Blizzard Entertainment’s Chinese branch, as well as their Chinese Overwatch operator NetEase, are going after a mobile game developer called Lin Qionghua for “allegedly” ripping off Overwatch and reusing assets. You’ll see every publication writing the word “alleged” before “ripoff” because that’s the correct nomenclature until there is a court ruling. But it’s pretty obviously a blatant knockoff.
The mobile game, available in Asia on the iOS and Android platforms, is identical to Overwatch in almost every way. It’s a team-based competitive shooter where players select from a wide array of heroes and compete to achieve objectives in a futuristic urban environment. However, if mere similarities in concept would be where they end, all would be well. After all, what game isn’t similar to another game in some basic ways?
However, Heroes of Warfare doesn’t stop there.
Sound files were directly lifted from Overwatch, as were the complete skillsets of the heroes and the Ilios map’s entire layout along with most of its assets. Some minor surface changes were made to the UI and HUD, but both still carry some elements identical to that in Overwatch, and that which isn’t a 1:1 copy is still an obvious ripoff. The only area in which some amount of original content can be found is in the character designs, the element of Overwatch for which the game is best known – however here there are still clear infringements. There is a discount Widowmaker, a young blonde Reinhardt, the lovechild of McCree and Hanzo, a cross between Soldier: 76 and Zarya and a genderbent Lúcio.
Oh, the list goes on, with a large tank character with a hook in one hand and their face obscured (by a mask which, for a change, was stolen from Mad Max), a scientist support character with Mercy’s hairdo, and instead of an anthropomorphic gorilla HoW goes for an anthropomorphic panda, because you know, China. Additionally, the player icon is a silhouette of Iron Man’s mask from Marvel, and the map has straight up JVC product placement.
Many games see knockoffs arising on Chinese markets due to a number of factors.
The nation’s unique and extremely lax copyright laws usually mean that foreign-produced IP isn’t protected. Combine this with their strict censorship which often prevents the original product from even being released on the Chinese market and the copiers not only get away scot free, but don’t have to deal with the competition posed by the original product.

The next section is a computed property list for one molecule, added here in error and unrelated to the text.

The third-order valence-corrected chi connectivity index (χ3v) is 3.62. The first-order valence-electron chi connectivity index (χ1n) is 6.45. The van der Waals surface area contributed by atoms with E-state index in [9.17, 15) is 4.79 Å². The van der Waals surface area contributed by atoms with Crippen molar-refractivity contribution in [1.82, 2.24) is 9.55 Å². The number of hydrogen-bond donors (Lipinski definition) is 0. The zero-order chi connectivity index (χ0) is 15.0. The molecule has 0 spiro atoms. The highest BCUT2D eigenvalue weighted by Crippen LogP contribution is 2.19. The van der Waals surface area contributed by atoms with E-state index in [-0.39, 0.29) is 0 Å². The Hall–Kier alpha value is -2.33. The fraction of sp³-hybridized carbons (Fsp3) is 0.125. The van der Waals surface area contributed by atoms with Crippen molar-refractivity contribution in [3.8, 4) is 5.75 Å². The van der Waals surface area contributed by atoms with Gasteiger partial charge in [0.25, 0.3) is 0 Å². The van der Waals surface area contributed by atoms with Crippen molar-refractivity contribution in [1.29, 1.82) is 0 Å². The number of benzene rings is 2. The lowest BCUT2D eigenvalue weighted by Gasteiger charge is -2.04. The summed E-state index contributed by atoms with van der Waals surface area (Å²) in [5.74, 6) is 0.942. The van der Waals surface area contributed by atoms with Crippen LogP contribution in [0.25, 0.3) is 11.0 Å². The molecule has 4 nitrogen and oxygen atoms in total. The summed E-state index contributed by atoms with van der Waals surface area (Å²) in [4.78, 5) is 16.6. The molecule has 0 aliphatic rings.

As such, it would be easy to assume that in spite of their size and influence, a company like Blizzard wouldn’t be able to touch something like Heroes of Warfare. However, since Blizzard China is suing, together with NetEase which isn’t only entirely Chinese in every sense, but a huge force within the entertainment industry, their case is likely solid enough to send Lin Qionghua under. Blizzard in general carries major clout in China, so they’re starting from a better position than many foreign companies when trying to go after copycats.
Another advantage is that while most knock-offs take heavy inspiration from popular games, they never do 1:1 copies and let alone lift assets directly. Since some of the assets in Heroes of Warfare are literally from Overwatch, Blizzard’s case is much stronger as even China’s loose copyright laws criminalize straight up theft. The two companies cited laws specific to China, such as the unfair competition law, in their suit, and are seeking an official apology, reparations and the game being pulled from distribution.
We’re confident Blizzard will win due to all the factors strengthening their case. However it just goes to show how differently copyright is handled in China compared to Western markets, where the creation of an app which directly reuses assets from a major entertainment product would seem unthinkable.